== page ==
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Stretches to help ease plantar fasciitis pain
For many, the pain is worst upon waking up.
Millions of Americans suffer from plantar fasciitis every year. The condition affects the heel and the foot, and presents as either a sharp or throbbing pain that is most pronounced upon waking up or after a long period of inactivity. Those managing symptoms know that they can be a constant source of frustration, and could impact everything from working to competing athletically. One method for dealing with discomfort related to plantar fasciitis is stretching – because it affects connective tissues, keeping the foot limber and flexible can provide relief. Here are three simple exercises that you can do to help manage the pain:
While the plantar fascia is in the foot, taut calf muscles can exacerbate the discomfort. This stretch, recommended by Deborah Irmas, a personal trainer certified by the American Council on Exercise, can help ease heel pain:
Start by standing about arm’s distance from the wall.
Put your left foot in front of your right.
Bend your left knee forward, slowly and gently, while keeping your right knee locked and your right heel firmly on the ground.
Perform this stretch three times, holding it between 15 and 30 seconds.
Reverse position, and do the same intervals for your right leg.
Be cautious not to overdo it: Do not hold the stretch for longer than 30 seconds, and be mindful of the signals that your body is giving you.
There are a number of stretches you can do from a seated position to help relieve the symptoms of plantar fasciitis. These exercises can be especially helpful for those who have office jobs that require them to remain seated for long stretches of time: Extended bouts of inactivity can heighten the pain that is caused upon standing up. If you do these, remember to keep your back straight.
Take off your left shoe. While sitting down, roll this foot over something cold and cylindrical, such as a frozen water bottle. Do this for about a minute, before taking off your right shoe and doing the same for that foot.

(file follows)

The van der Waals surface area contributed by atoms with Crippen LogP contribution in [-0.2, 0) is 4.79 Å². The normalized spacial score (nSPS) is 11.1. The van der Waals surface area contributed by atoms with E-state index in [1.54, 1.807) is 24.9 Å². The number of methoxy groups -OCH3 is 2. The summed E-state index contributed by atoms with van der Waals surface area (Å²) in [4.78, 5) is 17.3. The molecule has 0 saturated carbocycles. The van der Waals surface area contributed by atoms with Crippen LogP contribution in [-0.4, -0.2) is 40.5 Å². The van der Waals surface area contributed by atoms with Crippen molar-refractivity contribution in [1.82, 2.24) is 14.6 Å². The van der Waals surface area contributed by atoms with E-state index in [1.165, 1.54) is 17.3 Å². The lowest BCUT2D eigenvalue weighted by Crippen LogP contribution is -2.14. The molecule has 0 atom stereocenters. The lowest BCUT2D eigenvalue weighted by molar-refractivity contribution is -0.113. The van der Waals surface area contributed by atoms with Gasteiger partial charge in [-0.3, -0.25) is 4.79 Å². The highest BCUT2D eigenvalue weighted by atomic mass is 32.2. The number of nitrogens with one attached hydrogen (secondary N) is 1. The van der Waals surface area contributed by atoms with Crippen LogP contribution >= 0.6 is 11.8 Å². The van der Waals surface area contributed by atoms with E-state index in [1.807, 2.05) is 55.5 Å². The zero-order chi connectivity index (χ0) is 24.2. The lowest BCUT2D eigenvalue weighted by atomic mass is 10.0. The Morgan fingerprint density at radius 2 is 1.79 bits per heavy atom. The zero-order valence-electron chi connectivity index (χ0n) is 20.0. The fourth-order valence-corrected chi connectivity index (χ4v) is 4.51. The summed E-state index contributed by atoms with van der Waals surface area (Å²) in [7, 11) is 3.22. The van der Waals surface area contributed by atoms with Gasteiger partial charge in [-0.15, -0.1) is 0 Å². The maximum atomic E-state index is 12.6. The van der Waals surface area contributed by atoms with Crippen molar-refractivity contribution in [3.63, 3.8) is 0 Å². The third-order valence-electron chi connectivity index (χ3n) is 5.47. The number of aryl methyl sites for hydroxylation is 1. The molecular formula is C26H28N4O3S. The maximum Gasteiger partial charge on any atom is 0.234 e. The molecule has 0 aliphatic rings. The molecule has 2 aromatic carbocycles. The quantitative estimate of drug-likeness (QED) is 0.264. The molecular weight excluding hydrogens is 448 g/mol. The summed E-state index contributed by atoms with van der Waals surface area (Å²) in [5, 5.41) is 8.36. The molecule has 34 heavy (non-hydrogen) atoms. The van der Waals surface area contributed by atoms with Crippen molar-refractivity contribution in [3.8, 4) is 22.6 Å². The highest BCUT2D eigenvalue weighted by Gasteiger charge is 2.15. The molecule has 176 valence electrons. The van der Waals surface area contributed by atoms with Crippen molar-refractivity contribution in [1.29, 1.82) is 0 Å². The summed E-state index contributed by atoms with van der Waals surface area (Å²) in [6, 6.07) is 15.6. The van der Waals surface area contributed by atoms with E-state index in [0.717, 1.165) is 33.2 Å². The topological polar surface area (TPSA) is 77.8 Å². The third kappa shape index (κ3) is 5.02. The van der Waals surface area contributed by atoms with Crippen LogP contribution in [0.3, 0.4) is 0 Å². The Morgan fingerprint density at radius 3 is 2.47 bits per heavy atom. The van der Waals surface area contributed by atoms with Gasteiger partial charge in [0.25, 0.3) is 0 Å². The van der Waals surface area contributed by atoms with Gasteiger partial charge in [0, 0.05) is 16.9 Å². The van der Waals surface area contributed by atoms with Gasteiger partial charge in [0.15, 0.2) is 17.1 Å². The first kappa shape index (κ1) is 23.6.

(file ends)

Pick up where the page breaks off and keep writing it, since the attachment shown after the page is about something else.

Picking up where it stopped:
Cross your left leg over your right. Grab the big toe of your left foot, and pull it gently toward yourself. As with the calf stretch, do this three times, holding for about 15 to 30 seconds on each one. One you’re done with the left foot, cross your right leg on top, and repeat the same process.
Place your feet next to each other. Fold a bath towel, and put it under your soles. Grab the ends of the towel, and gently pull up and toward you, taking your feet with the towel. Perform three reps, holding for 15 to 30 seconds each time.
Even if you don’t have plantar fasciitis, there is good reason to perform such stretches before working out, according to Irmas, as they can prevent it from even developing in the first place.
There are also a number of ways to stretch your feet from a standing position. Here are a couple that you can easily do at home:
1. Lean forward against the wall, bending one knee and keeping the other straight. You should feel your arch and heel stretching as you lean. Keeping your back leg completely extended, hold this position for 10 seconds before relaxing. Do this stretch 20 times for each heel that is sore.
2. Find a table or countertop. Lean onto it, while spreading your legs – one foot should be in front of the other. By flexing your knees, squat down toward the ground, feeling your heel and arch stretch as you do so. Keep your heel down as much as you can, holding for 10 seconds each time. Again, perform 20 repetitions.
While these exercises can help, it is also important to get direction from a physician. A doctor can provide further context and treatment options, as well as monitor the progress made and prescribe any medications required.